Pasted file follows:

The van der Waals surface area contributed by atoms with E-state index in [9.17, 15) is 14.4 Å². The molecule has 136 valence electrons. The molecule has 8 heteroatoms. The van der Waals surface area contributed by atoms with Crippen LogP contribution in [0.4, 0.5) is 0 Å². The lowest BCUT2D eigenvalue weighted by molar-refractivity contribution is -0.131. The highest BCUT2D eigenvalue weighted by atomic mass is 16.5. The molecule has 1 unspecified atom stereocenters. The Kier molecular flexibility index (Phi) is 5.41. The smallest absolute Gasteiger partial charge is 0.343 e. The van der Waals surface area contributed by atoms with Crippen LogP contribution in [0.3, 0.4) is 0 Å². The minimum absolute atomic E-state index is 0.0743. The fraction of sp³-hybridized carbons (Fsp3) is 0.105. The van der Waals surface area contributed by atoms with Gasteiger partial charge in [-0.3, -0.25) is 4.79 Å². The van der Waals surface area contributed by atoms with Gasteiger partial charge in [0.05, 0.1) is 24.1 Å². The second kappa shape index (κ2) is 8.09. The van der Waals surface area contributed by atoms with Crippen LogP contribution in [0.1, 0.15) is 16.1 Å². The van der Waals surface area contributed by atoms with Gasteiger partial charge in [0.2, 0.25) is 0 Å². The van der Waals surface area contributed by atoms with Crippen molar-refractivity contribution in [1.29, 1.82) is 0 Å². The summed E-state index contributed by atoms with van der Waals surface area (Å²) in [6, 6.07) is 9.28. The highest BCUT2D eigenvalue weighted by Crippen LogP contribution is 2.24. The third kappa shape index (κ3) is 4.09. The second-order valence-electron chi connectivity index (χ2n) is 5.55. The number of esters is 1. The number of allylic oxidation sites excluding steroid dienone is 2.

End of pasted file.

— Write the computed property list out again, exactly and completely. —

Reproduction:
The van der Waals surface area contributed by atoms with E-state index in [9.17, 15) is 14.4 Å². The molecule has 136 valence electrons. The molecule has 8 heteroatoms. The van der Waals surface area contributed by atoms with Crippen LogP contribution in [0.4, 0.5) is 0 Å². The lowest BCUT2D eigenvalue weighted by molar-refractivity contribution is -0.131. The highest BCUT2D eigenvalue weighted by atomic mass is 16.5. The molecule has 1 unspecified atom stereocenters. The Kier molecular flexibility index (Phi) is 5.41. The smallest absolute Gasteiger partial charge is 0.343 e. The van der Waals surface area contributed by atoms with Crippen LogP contribution in [0.3, 0.4) is 0 Å². The minimum absolute atomic E-state index is 0.0743. The fraction of sp³-hybridized carbons (Fsp3) is 0.105. The van der Waals surface area contributed by atoms with Gasteiger partial charge in [-0.3, -0.25) is 4.79 Å². The van der Waals surface area contributed by atoms with Gasteiger partial charge in [0.05, 0.1) is 24.1 Å². The second kappa shape index (κ2) is 8.09. The van der Waals surface area contributed by atoms with Crippen LogP contribution in [0.1, 0.15) is 16.1 Å². The van der Waals surface area contributed by atoms with Gasteiger partial charge in [0.2, 0.25) is 0 Å². The van der Waals surface area contributed by atoms with Crippen molar-refractivity contribution in [1.29, 1.82) is 0 Å². The summed E-state index contributed by atoms with van der Waals surface area (Å²) in [6, 6.07) is 9.28. The highest BCUT2D eigenvalue weighted by Crippen LogP contribution is 2.24. The third kappa shape index (κ3) is 4.09. The second-order valence-electron chi connectivity index (χ2n) is 5.55. The number of esters is 1. The number of allylic oxidation sites excluding steroid dienone is 2.